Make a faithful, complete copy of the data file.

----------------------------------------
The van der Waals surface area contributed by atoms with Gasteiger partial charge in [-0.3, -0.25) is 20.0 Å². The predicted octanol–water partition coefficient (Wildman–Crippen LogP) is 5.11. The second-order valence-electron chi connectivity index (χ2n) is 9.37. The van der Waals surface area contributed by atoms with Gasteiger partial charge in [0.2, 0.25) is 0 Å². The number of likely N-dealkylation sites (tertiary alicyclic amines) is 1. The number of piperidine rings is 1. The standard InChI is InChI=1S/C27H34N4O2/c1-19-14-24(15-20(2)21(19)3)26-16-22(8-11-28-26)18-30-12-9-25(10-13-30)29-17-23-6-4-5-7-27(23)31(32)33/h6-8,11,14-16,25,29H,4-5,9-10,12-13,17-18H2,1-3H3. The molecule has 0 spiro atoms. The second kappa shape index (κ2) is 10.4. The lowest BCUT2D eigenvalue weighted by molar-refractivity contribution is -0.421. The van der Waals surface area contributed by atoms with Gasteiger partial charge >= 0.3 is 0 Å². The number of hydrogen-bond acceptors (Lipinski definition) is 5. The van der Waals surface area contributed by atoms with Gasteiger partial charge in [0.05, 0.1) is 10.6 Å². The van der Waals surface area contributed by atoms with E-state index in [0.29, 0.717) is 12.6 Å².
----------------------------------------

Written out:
The van der Waals surface area contributed by atoms with Gasteiger partial charge in [-0.3, -0.25) is 20.0 Å². The predicted octanol–water partition coefficient (Wildman–Crippen LogP) is 5.11. The second-order valence-electron chi connectivity index (χ2n) is 9.37. The van der Waals surface area contributed by atoms with Gasteiger partial charge in [0.2, 0.25) is 0 Å². The number of likely N-dealkylation sites (tertiary alicyclic amines) is 1. The number of piperidine rings is 1. The standard InChI is InChI=1S/C27H34N4O2/c1-19-14-24(15-20(2)21(19)3)26-16-22(8-11-28-26)18-30-12-9-25(10-13-30)29-17-23-6-4-5-7-27(23)31(32)33/h6-8,11,14-16,25,29H,4-5,9-10,12-13,17-18H2,1-3H3. The molecule has 0 spiro atoms. The second kappa shape index (κ2) is 10.4. The lowest BCUT2D eigenvalue weighted by molar-refractivity contribution is -0.421. The van der Waals surface area contributed by atoms with Gasteiger partial charge >= 0.3 is 0 Å². The number of hydrogen-bond acceptors (Lipinski definition) is 5. The van der Waals surface area contributed by atoms with Gasteiger partial charge in [0.05, 0.1) is 10.6 Å². The van der Waals surface area contributed by atoms with E-state index in [0.29, 0.717) is 12.6 Å².